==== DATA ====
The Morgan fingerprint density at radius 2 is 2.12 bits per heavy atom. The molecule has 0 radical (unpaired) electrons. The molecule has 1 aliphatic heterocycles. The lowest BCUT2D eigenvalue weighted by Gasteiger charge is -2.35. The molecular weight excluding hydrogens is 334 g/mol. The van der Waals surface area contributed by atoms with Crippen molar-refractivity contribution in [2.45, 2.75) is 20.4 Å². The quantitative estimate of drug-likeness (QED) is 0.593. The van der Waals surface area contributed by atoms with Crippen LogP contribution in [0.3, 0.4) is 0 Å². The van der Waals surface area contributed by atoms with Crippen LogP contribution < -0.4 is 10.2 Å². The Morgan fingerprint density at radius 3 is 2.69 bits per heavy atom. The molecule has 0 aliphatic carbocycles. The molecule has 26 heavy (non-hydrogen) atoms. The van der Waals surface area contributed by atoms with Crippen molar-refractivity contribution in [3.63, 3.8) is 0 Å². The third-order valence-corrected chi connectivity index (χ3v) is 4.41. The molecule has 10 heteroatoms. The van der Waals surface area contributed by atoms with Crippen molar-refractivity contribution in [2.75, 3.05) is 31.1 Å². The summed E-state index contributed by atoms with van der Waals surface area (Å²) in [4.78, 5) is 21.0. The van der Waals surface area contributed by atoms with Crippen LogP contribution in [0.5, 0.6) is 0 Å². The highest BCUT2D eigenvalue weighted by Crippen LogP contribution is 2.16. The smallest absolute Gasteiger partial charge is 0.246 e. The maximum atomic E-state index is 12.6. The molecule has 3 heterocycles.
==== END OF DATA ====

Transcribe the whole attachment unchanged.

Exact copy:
The Morgan fingerprint density at radius 2 is 2.12 bits per heavy atom. The molecule has 0 radical (unpaired) electrons. The molecule has 1 aliphatic heterocycles. The lowest BCUT2D eigenvalue weighted by Gasteiger charge is -2.35. The molecular weight excluding hydrogens is 334 g/mol. The van der Waals surface area contributed by atoms with Crippen molar-refractivity contribution in [2.45, 2.75) is 20.4 Å². The quantitative estimate of drug-likeness (QED) is 0.593. The van der Waals surface area contributed by atoms with Crippen LogP contribution in [0.3, 0.4) is 0 Å². The van der Waals surface area contributed by atoms with Crippen LogP contribution < -0.4 is 10.2 Å². The Morgan fingerprint density at radius 3 is 2.69 bits per heavy atom. The molecule has 0 aliphatic carbocycles. The molecule has 26 heavy (non-hydrogen) atoms. The van der Waals surface area contributed by atoms with Crippen molar-refractivity contribution in [3.63, 3.8) is 0 Å². The third-order valence-corrected chi connectivity index (χ3v) is 4.41. The molecule has 10 heteroatoms. The van der Waals surface area contributed by atoms with Crippen molar-refractivity contribution in [2.75, 3.05) is 31.1 Å². The summed E-state index contributed by atoms with van der Waals surface area (Å²) in [4.78, 5) is 21.0. The van der Waals surface area contributed by atoms with Crippen LogP contribution in [0.5, 0.6) is 0 Å². The highest BCUT2D eigenvalue weighted by Crippen LogP contribution is 2.16. The smallest absolute Gasteiger partial charge is 0.246 e. The maximum atomic E-state index is 12.6. The molecule has 3 heterocycles.